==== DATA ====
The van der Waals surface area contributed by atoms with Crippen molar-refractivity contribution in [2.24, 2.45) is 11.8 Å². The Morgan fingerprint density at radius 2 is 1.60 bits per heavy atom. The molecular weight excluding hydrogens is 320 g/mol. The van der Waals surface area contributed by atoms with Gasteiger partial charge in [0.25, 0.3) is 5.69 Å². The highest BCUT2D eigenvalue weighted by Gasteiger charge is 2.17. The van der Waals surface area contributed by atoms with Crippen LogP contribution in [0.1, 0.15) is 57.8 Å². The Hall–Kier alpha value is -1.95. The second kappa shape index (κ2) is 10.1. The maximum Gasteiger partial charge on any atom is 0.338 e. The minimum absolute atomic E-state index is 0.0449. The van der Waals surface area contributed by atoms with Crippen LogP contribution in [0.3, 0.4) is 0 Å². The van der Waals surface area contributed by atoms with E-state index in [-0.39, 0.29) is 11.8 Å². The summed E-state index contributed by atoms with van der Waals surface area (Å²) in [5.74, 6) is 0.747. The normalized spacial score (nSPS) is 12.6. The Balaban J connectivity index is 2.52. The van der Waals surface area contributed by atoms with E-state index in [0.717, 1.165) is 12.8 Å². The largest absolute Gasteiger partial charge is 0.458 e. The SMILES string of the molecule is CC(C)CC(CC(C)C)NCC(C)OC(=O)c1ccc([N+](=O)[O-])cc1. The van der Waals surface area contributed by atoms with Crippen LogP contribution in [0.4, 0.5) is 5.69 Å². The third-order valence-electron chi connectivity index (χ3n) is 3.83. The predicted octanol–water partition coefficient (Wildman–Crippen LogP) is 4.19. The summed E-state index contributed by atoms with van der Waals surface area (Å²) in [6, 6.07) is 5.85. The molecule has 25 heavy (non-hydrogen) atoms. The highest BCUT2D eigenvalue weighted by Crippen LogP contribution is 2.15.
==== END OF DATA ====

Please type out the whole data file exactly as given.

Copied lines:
The van der Waals surface area contributed by atoms with Crippen molar-refractivity contribution in [2.24, 2.45) is 11.8 Å². The Morgan fingerprint density at radius 2 is 1.60 bits per heavy atom. The molecular weight excluding hydrogens is 320 g/mol. The van der Waals surface area contributed by atoms with Gasteiger partial charge in [0.25, 0.3) is 5.69 Å². The highest BCUT2D eigenvalue weighted by Gasteiger charge is 2.17. The van der Waals surface area contributed by atoms with Crippen LogP contribution in [0.1, 0.15) is 57.8 Å². The Hall–Kier alpha value is -1.95. The second kappa shape index (κ2) is 10.1. The maximum Gasteiger partial charge on any atom is 0.338 e. The minimum absolute atomic E-state index is 0.0449. The van der Waals surface area contributed by atoms with Crippen LogP contribution in [0.3, 0.4) is 0 Å². The van der Waals surface area contributed by atoms with E-state index in [-0.39, 0.29) is 11.8 Å². The summed E-state index contributed by atoms with van der Waals surface area (Å²) in [5.74, 6) is 0.747. The normalized spacial score (nSPS) is 12.6. The Balaban J connectivity index is 2.52. The van der Waals surface area contributed by atoms with E-state index in [0.717, 1.165) is 12.8 Å². The largest absolute Gasteiger partial charge is 0.458 e. The SMILES string of the molecule is CC(C)CC(CC(C)C)NCC(C)OC(=O)c1ccc([N+](=O)[O-])cc1. The van der Waals surface area contributed by atoms with Crippen LogP contribution in [0.4, 0.5) is 5.69 Å². The third-order valence-electron chi connectivity index (χ3n) is 3.83. The predicted octanol–water partition coefficient (Wildman–Crippen LogP) is 4.19. The summed E-state index contributed by atoms with van der Waals surface area (Å²) in [6, 6.07) is 5.85. The molecule has 25 heavy (non-hydrogen) atoms. The highest BCUT2D eigenvalue weighted by Crippen LogP contribution is 2.15.